It turns out that even in cartoons war really was a waste of all the resources which could have been used to create a society, interesting character arcs, even romantic relationships, all of which are now flourishing. Optimus Prime struggles with being seen as the face of conflict. Starscream smarms his way to becoming President of Cybertron. Prowl refuses to stop fighting, and now that there are no sides anyone opposing him is an enemy. Dinobots stumble around picking fights because that’s the only thing they think they’re good at. And Megatron, wow. Megatron struggles to take responsibility for a heroic vision which went wrong beyond any mortal mind’s capacity to grasp.
It turns out that a shattered scattering of rogue robots is infinitely more dangerous than an easily identified army. In the old days the Autobots’ enemies would wear big labels, shout each others names as they attacked, they even used differently colored energy weapons so that everyone kept things clear.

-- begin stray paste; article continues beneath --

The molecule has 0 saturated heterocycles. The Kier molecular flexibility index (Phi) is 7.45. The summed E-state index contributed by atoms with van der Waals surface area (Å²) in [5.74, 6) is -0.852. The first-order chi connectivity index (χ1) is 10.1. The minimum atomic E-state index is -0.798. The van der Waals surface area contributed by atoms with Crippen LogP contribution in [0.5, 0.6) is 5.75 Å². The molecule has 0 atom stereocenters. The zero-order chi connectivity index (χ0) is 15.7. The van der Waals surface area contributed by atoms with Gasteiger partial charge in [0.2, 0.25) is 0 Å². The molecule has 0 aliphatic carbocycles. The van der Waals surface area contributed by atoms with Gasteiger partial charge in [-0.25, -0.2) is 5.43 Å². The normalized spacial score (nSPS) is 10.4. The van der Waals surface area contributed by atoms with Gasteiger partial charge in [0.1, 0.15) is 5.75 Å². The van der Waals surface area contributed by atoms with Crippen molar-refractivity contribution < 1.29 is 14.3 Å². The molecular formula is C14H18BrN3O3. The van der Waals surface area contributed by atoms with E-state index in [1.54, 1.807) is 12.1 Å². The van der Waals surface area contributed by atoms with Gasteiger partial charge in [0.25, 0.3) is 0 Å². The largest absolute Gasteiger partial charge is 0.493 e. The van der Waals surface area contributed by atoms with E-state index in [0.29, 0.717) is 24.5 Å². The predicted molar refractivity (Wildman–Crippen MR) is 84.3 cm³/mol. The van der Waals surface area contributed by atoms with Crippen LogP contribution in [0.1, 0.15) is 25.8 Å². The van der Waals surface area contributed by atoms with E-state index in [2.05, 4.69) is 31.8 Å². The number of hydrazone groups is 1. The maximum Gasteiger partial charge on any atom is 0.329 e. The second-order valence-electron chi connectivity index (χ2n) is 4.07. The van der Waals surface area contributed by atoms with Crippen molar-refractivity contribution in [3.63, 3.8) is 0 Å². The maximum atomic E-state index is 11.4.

It sounds strange to say but the lack of war has made things much more exciting. Which isn’t to say they don’t kick ass.They kick entire planets of ass, even if they have to load themselves onto an adventuring spaceship to find those planets first. Which they do. And it’s BRILLIANT.
They discover the city-sized Metroplex and explode idiots inside his chest cavity. They escape an entire dead universe to stop Shockwave’s singularly universe-destroying strategy. They change the course of a galactic war to win a drunken argument. They kick so many kinds of ass that they fought the law, and the law lost.
The characters are so well developed that for a while you knew exactly who one character is, what they want, care about, and remember all their funniest lines, but don’t know what they turn into. Which would have been unimaginable to my child self. Every character WAS “the truck” or “the police car”, and if we were extremely lucky that episode’s writer would have remembered whether it could fly or not.